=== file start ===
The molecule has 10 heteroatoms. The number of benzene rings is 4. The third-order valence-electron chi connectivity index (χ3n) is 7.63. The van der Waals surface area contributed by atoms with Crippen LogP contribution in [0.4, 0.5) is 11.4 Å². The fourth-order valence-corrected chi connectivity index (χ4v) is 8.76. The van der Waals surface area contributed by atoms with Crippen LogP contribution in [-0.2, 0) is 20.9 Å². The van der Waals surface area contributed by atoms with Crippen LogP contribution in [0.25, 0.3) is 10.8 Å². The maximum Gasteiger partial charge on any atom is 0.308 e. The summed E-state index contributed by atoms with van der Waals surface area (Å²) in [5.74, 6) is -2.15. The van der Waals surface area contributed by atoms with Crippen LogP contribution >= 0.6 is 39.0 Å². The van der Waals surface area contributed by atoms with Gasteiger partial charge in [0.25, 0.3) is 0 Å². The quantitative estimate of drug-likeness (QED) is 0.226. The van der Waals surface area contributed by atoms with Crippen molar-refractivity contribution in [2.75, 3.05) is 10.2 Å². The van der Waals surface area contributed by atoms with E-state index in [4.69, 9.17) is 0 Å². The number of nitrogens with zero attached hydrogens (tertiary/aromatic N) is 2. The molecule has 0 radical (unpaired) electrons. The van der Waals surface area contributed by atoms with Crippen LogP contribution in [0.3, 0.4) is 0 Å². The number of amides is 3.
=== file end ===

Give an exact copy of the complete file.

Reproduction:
The molecule has 10 heteroatoms. The number of benzene rings is 4. The third-order valence-electron chi connectivity index (χ3n) is 7.63. The van der Waals surface area contributed by atoms with Crippen LogP contribution in [0.4, 0.5) is 11.4 Å². The fourth-order valence-corrected chi connectivity index (χ4v) is 8.76. The van der Waals surface area contributed by atoms with Crippen LogP contribution in [-0.2, 0) is 20.9 Å². The van der Waals surface area contributed by atoms with Crippen LogP contribution in [0.25, 0.3) is 10.8 Å². The maximum Gasteiger partial charge on any atom is 0.308 e. The summed E-state index contributed by atoms with van der Waals surface area (Å²) in [5.74, 6) is -2.15. The van der Waals surface area contributed by atoms with Crippen LogP contribution >= 0.6 is 39.0 Å². The van der Waals surface area contributed by atoms with Gasteiger partial charge in [0.25, 0.3) is 0 Å². The quantitative estimate of drug-likeness (QED) is 0.226. The van der Waals surface area contributed by atoms with Crippen molar-refractivity contribution in [2.75, 3.05) is 10.2 Å². The van der Waals surface area contributed by atoms with E-state index in [4.69, 9.17) is 0 Å². The number of nitrogens with zero attached hydrogens (tertiary/aromatic N) is 2. The molecule has 0 radical (unpaired) electrons. The van der Waals surface area contributed by atoms with Crippen LogP contribution in [0.3, 0.4) is 0 Å². The number of amides is 3.